How Vectoring in G.fast May Cause Neighborhood Wars

Eduardo Medeiros, Thomas Magesacher, Per-Erik Eriksson, Chenguang Lu, Per Ödling

Research output: Chapter in Book/Report/Conference proceedingPaper in conference proceedingpeer-review

3 Citations (SciVal)

Abstract

Emerging wireline transmission systems such as G.fast use bands up to around 200 MHz on short cables. A key enabler for achieving the aspired throughput of several hundred Mbit/s is joint processing of transmit signals in downstream direction as well as joint processing of receive signals in upstream direction through techniques referred to as vectoring. A new challenge in such systems are sudden and severe changes in the channel matrix caused by changing terminations on lines outside the vectoring group. Such events can be caused by users disconnecting their modems, turning them on or off, or on-/off- hook events on lines that still support the plain old telephony service.
This work presents channel measurements capturing the impact of termination changes caused by modems or handsets. An analysis of the impact of these sudden changes on the signal- to-noise-power-ratio in vectoring systems reveals that throughput and stability can be seriously degraded. The potential of decision- directed channel tracking based on least squares estimation is investigated.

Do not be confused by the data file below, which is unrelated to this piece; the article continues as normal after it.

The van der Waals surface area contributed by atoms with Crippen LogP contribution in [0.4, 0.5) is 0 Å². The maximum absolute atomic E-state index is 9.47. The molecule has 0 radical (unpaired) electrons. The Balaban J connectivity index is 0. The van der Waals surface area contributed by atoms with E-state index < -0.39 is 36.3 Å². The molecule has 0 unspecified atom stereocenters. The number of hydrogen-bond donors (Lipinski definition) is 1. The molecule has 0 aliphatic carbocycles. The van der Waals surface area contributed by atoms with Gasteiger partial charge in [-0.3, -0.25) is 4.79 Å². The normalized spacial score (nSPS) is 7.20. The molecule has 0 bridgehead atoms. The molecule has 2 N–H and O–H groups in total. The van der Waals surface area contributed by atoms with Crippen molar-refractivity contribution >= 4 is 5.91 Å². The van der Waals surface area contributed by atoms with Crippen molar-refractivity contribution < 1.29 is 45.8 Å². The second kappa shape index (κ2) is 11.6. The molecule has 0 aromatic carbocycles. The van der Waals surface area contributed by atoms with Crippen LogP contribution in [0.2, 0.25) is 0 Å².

Original languageEnglish
Title of host publication[Host publication title missing]
EditorsAbbas Jamalipour, Der-Jiunn Deng
Pages3865-3870
Number of pages6
DOIs
Publication statusPublished - 2014
EventIEEE International Conference on Communications (ICC), 2014 - Sydney, Sydney, Australia
Duration: 2014 Jun 102014 Jun 14

Conference

ConferenceIEEE International Conference on Communications (ICC), 2014
Country/TerritoryAustralia
CitySydney
Period2014/06/102014/06/14

Subject classification (UKÄ)

  • Electrical Engineering, Electronic Engineering, Information Engineering

Keywords

  • G.fast
  • Vectoring
  • DSL
  • channel tracking

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